- By Sherril Hanson
- September 23, 2022
This past month I took my first international trip since 2019. Armed with my knowledge of the CX technology stack that many travel and hospitality companies would potentially be using to deliver a good experience, I was fully prepared to come back and write a long diatribe on all the failure points. Since I follow travel and hospitality trends, I felt fully prepared for the long lines, delayed flights, lost luggage, poor service, unhappy workers, and poor operations that that have all been making headlines lately.
Perhaps it was my own ability to set expectations and mitigate some of these risks (I am looking at you, tiny carry-on bag). Perhaps it was traveling to a destination that was not technology-laden and/or centered around large hotel chains. What I can report is, my trip was smooth and uneventful. Did I have moments of CX that wowed me? Yes, but they were not wrapped up in a tech stack, they were personal moments of human connection and support as a traveler in a foreign country. And honestly, I was just fine with that.
This may be the crux of some of the issues people are having returning to travel: the disconnect between what consumers expect and what some travel and hospitality companies are capable of delivering due to market and labor shortage constraints. Travel is different now, and it might be for a while. Additionally, while strong CX can be supported by many technologies and solutions, this sector must overlay human touch and empathy. During a period of time where travel and hospitality workers are stretched and need more support themselves, this can often be a challenge.
According to Dash Research’s report, CX in the Travel & Hospitality Industry, the demand for omnichannel interactions and self-service, as well as increased communications, are two main market drivers of CX technologies. Let us start with my physical customer journey, which in reality consisted of planes, trains, taxis, rental cars, and ferries while transiting through or within four different countries. From a CX technology standpoint, my customer journey was a disparate and nonlinear process through digital, voice, and in-person touchpoints. Each touchpoint in that journey was an opportunity to build brand loyalty, trust, and positive emotion.
For this trip, with the exception of video, each of the touchpoints in the diagram was leveraged from the moment I started to research destinations via social media and review sites to when I went through the customs check point at my home airport.
Other than being easily granted a late check out and the ability to drink a bottle of water free of charge at a hotel we have loyalty points with, this was not a trip where personalization and insights into our personal travel habits were strongly supported by the CX tech stack to give multiple “Wow!” moments.
Our tech stack interaction was mainly around contact centers (including omnichannel communications) and customer feedback. This was a trip where communications and the ability to get help where we were, when we needed it, and on multiple channels was the star. More than ever before, travelers need information during their journeys. Travelers need reassurance along the way on flight schedules, check-in times, itinerary changes, and any potential health and safety regulations. The negative feelings erupting in this segment have often stemmed from a lack of communication, particularly in terms of canceled flights. When companies are not on top of sending out important information via the channels travelers want, or do not give appropriate further instruction on next steps, they risk disgruntled customers who can amplify this negativity across social media and review sites. Airlines and hotels are leaning into messaging systems and mobile apps both for outbound communications and inbound requests and questions.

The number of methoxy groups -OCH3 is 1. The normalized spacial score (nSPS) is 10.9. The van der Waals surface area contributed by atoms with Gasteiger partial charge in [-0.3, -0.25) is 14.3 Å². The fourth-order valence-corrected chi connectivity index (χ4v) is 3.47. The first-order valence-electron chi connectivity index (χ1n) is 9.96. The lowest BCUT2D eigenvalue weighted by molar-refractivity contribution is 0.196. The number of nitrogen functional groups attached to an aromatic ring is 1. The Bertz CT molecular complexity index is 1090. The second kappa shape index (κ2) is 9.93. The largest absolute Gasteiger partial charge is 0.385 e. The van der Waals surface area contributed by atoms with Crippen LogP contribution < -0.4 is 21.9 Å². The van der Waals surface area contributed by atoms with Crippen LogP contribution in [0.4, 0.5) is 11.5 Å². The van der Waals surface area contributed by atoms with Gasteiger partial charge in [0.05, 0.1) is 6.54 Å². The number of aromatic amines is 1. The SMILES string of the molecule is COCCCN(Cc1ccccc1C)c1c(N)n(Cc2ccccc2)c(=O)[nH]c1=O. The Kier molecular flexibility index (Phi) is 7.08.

For my travel communication touchpoints, we had positive experiences throughout, with the exception of the eye-rolling and terse ticketing agent on one of our journey legs, which might actually point to poor employee experience (which is of course, closely tied to CX). Our ability to both send and receive communications via a variety of both high tech and low-tech channels was impressive.
- Late night check-in? In person.
- Request for late check out? Phone call that went directly to front desk.
- Request for potential seating upgrade? Website. Updated notifications via mobile app.
- Delayed flight? Email and Text. Sent hours ahead of time so day could be planned accordingly.
- Further action on delayed flight? Detailed text that covered any question we could have.
- Ferry schedule change? Email.
- Directions for ferry queuing: Handwritten sign on post.
- Boat tour schedule change? Phone call and in-person knock on hotel room from their sister (not a joke).
- Request for post-flight feedback? Email. Short, with expectations set on number of questions.
A trip going smoothly should not normally be cause for major celebration or a multi-paragraph article. Travelers should expect that their journeys will go well and be well supported via technology and human interaction. However, travel is still in a state of flux with understaffing, airport operational issues, and sporadic Covid-19 outbreaks. Consumer expectations about customer experience need to be kept in line with the new reality as the travel industry gets back on its feet and travelers need patience for the return of the “Wow!” moments. Until then, smooth and uneventful is not necessarily a bad thing.
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